Most of us take up meditation because we want something from it. Maybe we’ve read about the supposed benefits, and we’d like them for ourselves. It’s good to have a sense of intention—without it, we can easily lose our motivation, especially when nothing seems to be happening, or when something we don’t like is on the horizon.
However, striving for success usually gets in the way. As soon as we try to get something else, or be somewhere else, we move into desire or aversion, rather than accepting the reality of how and where we are. This creates trouble. We try to work out how to get calm, or get rid of negativity, or force insight to come. We start pushing for results. Peace can come with practice, but only when we stop trying to hold on to, avoid, or resist what’s already happening. Peace comes only if we practice it as the method. That means letting go of struggle, and making friends with reality.
As soon as we try to get something else, or be somewhere else, we move into desire or aversion, rather than accepting the reality of how and where we are. This creates trouble. We try to work out how to get calm, or get rid of negativity, or force insight to come.
This is why I love the reminder “Abandon all hope of fruition,” which comes from a set of mind-training instructions developed by Atisha, an eleventh century Tibetan meditation teacher. I find its message of seeming doom funny—the joke in meditation is that we get somewhere by not trying to get anywhere. It invites us to set no targets, and to let go of judging ourselves constantly against some invented measure from the past or the future. If you’re seeking peace, it will come when you stop measuring everything, including meditation, against an arbitrary yardstick.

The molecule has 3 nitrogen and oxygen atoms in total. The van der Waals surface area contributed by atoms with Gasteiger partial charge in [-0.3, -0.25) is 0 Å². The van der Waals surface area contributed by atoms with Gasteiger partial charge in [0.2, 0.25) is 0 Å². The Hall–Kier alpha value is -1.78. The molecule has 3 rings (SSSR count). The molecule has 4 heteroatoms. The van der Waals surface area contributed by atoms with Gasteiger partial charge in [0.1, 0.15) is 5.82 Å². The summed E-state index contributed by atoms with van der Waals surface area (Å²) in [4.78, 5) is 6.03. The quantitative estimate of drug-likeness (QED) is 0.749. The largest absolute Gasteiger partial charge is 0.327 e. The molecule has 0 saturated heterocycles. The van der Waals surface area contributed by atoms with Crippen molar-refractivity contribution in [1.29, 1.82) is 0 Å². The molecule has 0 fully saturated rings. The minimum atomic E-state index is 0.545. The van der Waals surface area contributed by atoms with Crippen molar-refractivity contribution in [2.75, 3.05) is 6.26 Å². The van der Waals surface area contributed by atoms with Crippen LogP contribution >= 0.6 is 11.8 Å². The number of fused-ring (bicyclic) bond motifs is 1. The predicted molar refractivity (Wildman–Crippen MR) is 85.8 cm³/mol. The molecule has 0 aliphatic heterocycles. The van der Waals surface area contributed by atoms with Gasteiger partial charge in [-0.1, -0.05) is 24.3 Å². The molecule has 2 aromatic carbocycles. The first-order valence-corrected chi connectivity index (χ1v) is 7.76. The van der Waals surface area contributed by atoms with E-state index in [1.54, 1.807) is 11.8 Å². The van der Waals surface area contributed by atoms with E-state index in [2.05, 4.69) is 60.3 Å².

The joke in meditation is that we get somewhere by not trying to get anywhere.
This letting go of judging our practice is precisely what’s trained in mindfulness of breathing. It’s wonderfully simple. Just notice and follow the breath as it’s happening right now. Let everything be as it is, and when you notice that the mind has wandered, gently come back to the breath. Just keep practicing this, and let the results take care of themselves.
Practice: Mindfulness of Breathing
- Find a quiet place, and sit on either a chair or cushion. Choose a chair with a firm, flat seat, and hold your back upright (although not stiffly so). Let the soles of your feet meet the ground, and bring your hands on to your lap. If you sit on a cushion, you can be cross-legged. Let your body be untensed, inviting openness and confidence.
- Decide how long to practice for. Your session can be as short as five minutes, or longer. You may find it useful to set an alarm to tell you when to stop, so you don’t have to think about it.
- Bring attention to the sensations of breath in your belly. Let go of thinking about or analyzing the breath. Just feel it. Follow its natural rhythms gently with attention: in and out, rising and falling. Let thoughts, emotions, body sensations, and sounds be as they are—you don’t need to follow them or push them away. Just allow them to happen, without interference, as you direct gentle attention to the breath.
- When you notice that your mind has wandered, as it likely will often, acknowledge that this has happened, with kindness. Remember, as soon as you’re aware of the wandering, you have a choice about what to do next. You can bring your attention back to the breath, and continue to follow it, in and out, moment by moment, with friendly interest.
- Continue with steps three and four until it’s time to stop.